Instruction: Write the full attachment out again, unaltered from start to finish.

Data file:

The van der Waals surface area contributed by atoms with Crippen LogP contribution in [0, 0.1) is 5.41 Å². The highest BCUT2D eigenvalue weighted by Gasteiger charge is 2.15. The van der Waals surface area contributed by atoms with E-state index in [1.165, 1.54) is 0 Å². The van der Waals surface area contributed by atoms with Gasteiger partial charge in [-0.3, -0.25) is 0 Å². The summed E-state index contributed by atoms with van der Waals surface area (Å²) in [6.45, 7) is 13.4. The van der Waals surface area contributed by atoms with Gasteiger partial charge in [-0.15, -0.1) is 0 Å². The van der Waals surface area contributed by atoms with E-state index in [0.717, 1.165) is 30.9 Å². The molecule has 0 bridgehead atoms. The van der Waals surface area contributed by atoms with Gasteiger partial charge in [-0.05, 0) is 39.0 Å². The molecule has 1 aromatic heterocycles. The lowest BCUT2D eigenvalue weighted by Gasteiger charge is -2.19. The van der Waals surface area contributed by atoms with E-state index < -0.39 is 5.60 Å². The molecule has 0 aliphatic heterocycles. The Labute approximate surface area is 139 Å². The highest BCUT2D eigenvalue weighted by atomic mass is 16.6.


The van der Waals surface area contributed by atoms with Crippen LogP contribution in [0, 0.1) is 5.41 Å². The highest BCUT2D eigenvalue weighted by Gasteiger charge is 2.15. The van der Waals surface area contributed by atoms with E-state index in [1.165, 1.54) is 0 Å². The van der Waals surface area contributed by atoms with Gasteiger partial charge in [-0.3, -0.25) is 0 Å². The summed E-state index contributed by atoms with van der Waals surface area (Å²) in [6.45, 7) is 13.4. The van der Waals surface area contributed by atoms with Gasteiger partial charge in [-0.15, -0.1) is 0 Å². The van der Waals surface area contributed by atoms with E-state index in [0.717, 1.165) is 30.9 Å². The molecule has 0 bridgehead atoms. The van der Waals surface area contributed by atoms with Gasteiger partial charge in [-0.05, 0) is 39.0 Å². The molecule has 1 aromatic heterocycles. The lowest BCUT2D eigenvalue weighted by Gasteiger charge is -2.19. The van der Waals surface area contributed by atoms with E-state index < -0.39 is 5.60 Å². The molecule has 0 aliphatic heterocycles. The Labute approximate surface area is 139 Å². The highest BCUT2D eigenvalue weighted by atomic mass is 16.6.